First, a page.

Bill Keller has a column in The Times this morning about Common Core. It’s the kind of column that shows up in your inbox a dozen times before your second cup of coffee because everyone is sending it around so happy that it righteously makes their case. It should be circulated for a different reason: It’s illustrative of the political jam the Common Core is in and highlights the problem rather than the way out.
For starters, the barely hidden argument is that many conservatives are ignorant, or at best favoring policies that foster ignorance. That’s feel good partisan stuff but a lousy way to win an argument. In this case, New York Times columnists telling them they’re stupid merely refinforces Tea Party opposition to the standards. Politically, if you want to convince people that the Common Core isn’t some Washington-hatched plan then it would probably be helpful if you had examples of support that were not basically the Washington chattering class, most of whom don’t move the needle within the Beltway, let alone around the country. Substantively, it might be useful to point out that some of the critics are thoughtful and make points worth considering, even if you don’t agree with them (in general I don’t).
In addition, while conservatives are a big problem on the Core so is the left and that’s part of the story here. It’s easy to point out the excesses of the Glenn Becks and Michelle Malkins of the world as Keller does, that basically writes itself. But in case you haven’t been paying attention there isn’t a big clamor for the new standards (and especially not the accompanying tests) on the political left. In some of the states Keller cites as places the Core is in jeopardy pushback from the left is shaping the field as much as pushback from the right. If Common Core unravels it won’t just be because of one end of the political spectrum, it’ll be the classic right-left opposition to school reform that has doomed previous efforts.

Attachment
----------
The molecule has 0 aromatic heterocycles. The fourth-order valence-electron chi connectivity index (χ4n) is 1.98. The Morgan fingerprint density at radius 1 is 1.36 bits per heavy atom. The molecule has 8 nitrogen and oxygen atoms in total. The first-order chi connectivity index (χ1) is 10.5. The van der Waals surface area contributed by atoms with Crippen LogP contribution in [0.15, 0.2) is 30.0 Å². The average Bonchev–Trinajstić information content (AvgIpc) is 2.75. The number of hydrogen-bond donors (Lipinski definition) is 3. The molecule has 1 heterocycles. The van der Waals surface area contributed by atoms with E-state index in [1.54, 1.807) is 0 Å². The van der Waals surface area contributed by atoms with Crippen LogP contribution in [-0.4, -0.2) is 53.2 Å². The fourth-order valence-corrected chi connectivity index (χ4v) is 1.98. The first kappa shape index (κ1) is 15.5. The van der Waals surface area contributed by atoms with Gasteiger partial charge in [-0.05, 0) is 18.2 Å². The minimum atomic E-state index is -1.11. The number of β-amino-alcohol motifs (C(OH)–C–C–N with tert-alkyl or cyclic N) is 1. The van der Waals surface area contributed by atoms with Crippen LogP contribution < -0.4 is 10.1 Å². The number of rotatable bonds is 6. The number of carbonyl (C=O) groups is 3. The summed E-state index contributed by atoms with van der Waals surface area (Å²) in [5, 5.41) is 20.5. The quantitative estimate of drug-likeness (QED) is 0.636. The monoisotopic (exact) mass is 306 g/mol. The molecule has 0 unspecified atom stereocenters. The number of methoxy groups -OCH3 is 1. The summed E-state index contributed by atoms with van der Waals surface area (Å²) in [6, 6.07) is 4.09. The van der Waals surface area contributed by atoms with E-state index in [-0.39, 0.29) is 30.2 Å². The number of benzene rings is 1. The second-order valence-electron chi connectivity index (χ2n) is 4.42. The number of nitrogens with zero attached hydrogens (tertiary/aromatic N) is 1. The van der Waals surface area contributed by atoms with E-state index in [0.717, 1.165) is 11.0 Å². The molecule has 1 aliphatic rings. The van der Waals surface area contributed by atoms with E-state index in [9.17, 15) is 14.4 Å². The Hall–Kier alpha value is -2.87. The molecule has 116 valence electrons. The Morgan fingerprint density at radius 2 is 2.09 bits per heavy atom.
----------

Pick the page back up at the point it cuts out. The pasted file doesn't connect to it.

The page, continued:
The column that Common Core supporters should want to see is the one highlighting examples of how local civic and business leaders have decided that educational mediocrity is a problem and that while neither perfect nor a stand-alone reform, the Core represents an important step toward better schools. It might even have examples of local chambers of commerce or civic leagues stepping up to hold local and state officials accountable for not only supporting the standards but supporting implementation efforts as well (training, curriculum , evaluation and so forth).* That column would be worth emailing all over the place as evidence of progress. This one merely underscored the problem, which isn’t a new problem at all.
*Just an aside, when you look at other political issues and see the robust grassroots and grasstops political work surrounding them and then look at the infrastructure supporting the Common Core it’s like comparing a short season single A baseball team to the major league team. That’s not lost on politicians as they try to figure out where to move on this issue.